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Downtown Juneau in Juneau Borough, Alaska — Northwest (North America)
 

St. Nichlolas Russian Orthodox Church

 
 
St. Nichlolas Russian Orthodox Church Marker image. Click for full size.
Photographed By Don Morfe, September 3, 2009
1. St. Nichlolas Russian Orthodox Church Marker
Inscription.  

A building rich with history

Juneauís gold rush in the 1880s initiated efforts by various missionaries to convert the Native peoples to their faith. American missionaries were instructed to suppress the use of native languages and as a result, many Tlingits chose to embrace the Orthodox Church which used native languages in worship. St. Innocent Veniaminov, was the first to translate the Christian Scripture into that language and taught Native Alaskans to read and write in their own language. Juneau Tlingit leaders, were eager to develop a parish and in July of 1892, Bishop Nikolai visited Juneau and baptized nearly 700 of 1,500 natives in the town. By 1893 community raised enough money to buy two lots in town and construction was started in July of that year. The church was finished in November of 1893 and Bishop Nikolai consecrated the church in June of 1894.

Architecturally, the building is beautiful example of the Russian American architecture and the unique octagon plan of St Nicholas is known to be the last of the Orthodox churches of this shape. The interior space is beautifully adorned with a seven-bay
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iconostas. In its first decade, St Nicholas Church was served by Father John Bartnovsky, and Father Alexander Yaroshevich, both Russian clergy who were familiar with the Tlingit language.

(Quote) “The robes were decorated with gold and bright carnation cloth of a dazzling brightness, while his miter was studded with brilliants.” Alaska Mining Record reporting on Bishop Nicholasí vestment at the churchís dedication June 28, 1894
 
Topics. This historical marker is listed in this topic list: Churches & Religion. A significant historical month for this entry is June 1894.
 
Location. 58° 18.182′ N, 134° 24.544′ W. Marker is in Juneau, Alaska, in Juneau Borough. It is in Downtown Juneau. Marker is on 5th Street east of North Franklin Street, on the left when traveling east. Touch for map. Marker is at or near this postal address: 326 5th St, Juneau AK 99801, United States of America. Touch for directions.
 
Other nearby markers. At least 8 other markers are within walking distance of this marker. Liberty Bell Reproduction (about 400 feet away, measured in a direct line); The MacKinnon Apartments (about 400 feet away); Bishop Michael H. Kenny (about 500 feet away); William Henry Seward (about 500 feet away); Seward & Alaska (about 600 feet away); a different marker also named William Henry Seward (about 600 feet away); 4-Story Totem (about 600 feet away); Harvesting of the Atom (about 700 feet away). Touch for a list and map of all markers in Juneau.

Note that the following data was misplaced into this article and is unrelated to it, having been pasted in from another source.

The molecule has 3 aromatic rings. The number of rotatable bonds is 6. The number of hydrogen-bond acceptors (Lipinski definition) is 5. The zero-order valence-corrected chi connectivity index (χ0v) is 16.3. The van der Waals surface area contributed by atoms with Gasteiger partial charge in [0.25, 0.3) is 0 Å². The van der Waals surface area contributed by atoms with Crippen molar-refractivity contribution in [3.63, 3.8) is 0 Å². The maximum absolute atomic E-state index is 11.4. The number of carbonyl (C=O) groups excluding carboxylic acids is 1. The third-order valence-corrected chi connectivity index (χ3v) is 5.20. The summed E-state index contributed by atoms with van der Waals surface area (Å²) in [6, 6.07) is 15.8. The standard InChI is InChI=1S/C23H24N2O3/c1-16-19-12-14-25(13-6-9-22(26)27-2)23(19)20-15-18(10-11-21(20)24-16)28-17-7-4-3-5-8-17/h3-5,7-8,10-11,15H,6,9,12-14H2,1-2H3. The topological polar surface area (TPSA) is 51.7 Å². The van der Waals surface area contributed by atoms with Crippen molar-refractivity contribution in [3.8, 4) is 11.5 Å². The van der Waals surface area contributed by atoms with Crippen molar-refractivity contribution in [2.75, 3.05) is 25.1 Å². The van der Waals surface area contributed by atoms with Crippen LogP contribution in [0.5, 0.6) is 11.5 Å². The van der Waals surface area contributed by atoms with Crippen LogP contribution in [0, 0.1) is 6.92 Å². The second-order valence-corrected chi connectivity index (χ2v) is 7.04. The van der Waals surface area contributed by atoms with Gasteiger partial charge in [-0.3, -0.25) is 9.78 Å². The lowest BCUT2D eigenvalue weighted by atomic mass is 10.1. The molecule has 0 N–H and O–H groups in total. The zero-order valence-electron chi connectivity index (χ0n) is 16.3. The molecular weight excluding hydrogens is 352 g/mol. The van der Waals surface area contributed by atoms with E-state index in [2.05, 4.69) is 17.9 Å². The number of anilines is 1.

St. Nichlolas Russian Orthodox Church Marker image. Click for full size.
Photographed By Don Morfe, September 3, 2009
2. St. Nichlolas Russian Orthodox Church Marker
 
St. Nichlolas Russian Orthodox Church Marker image. Click for full size.
Photographed By Don Morfe, September 3, 2009
3. St. Nichlolas Russian Orthodox Church Marker
National Register of Historic Places
St. Nichlolas Russian Orthodox Church Marker image. Click for full size.
Photographed By Don Morfe, September 3, 2009
4. St. Nichlolas Russian Orthodox Church Marker
St. Nichlolas Russian Orthodox Church Marker image. Click for full size.
Photographed By Don Morfe, September 3, 2009
5. St. Nichlolas Russian Orthodox Church Marker
St. Nichlolas Russian Orthodox Church Marker image. Click for full size.
Photographed By Don Morfe, September 3, 2009
6. St. Nichlolas Russian Orthodox Church Marker
St. Nichlolas Russian Orthodox Church Marker image. Click for full size.
Photographed By Don Morfe, September 3, 2009
7. St. Nichlolas Russian Orthodox Church Marker
 
 
Credits. This page was last revised on June 16, 2016. It was originally submitted on December 14, 2013, by Don Morfe of Baltimore, Maryland. This page has been viewed 589 times since then and 37 times this year. Photos:   1, 2, 3, 4, 5, 6, 7. submitted on December 14, 2013, by Don Morfe of Baltimore, Maryland. • Al Wolf was the editor who published this page.

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Jul. 14, 2024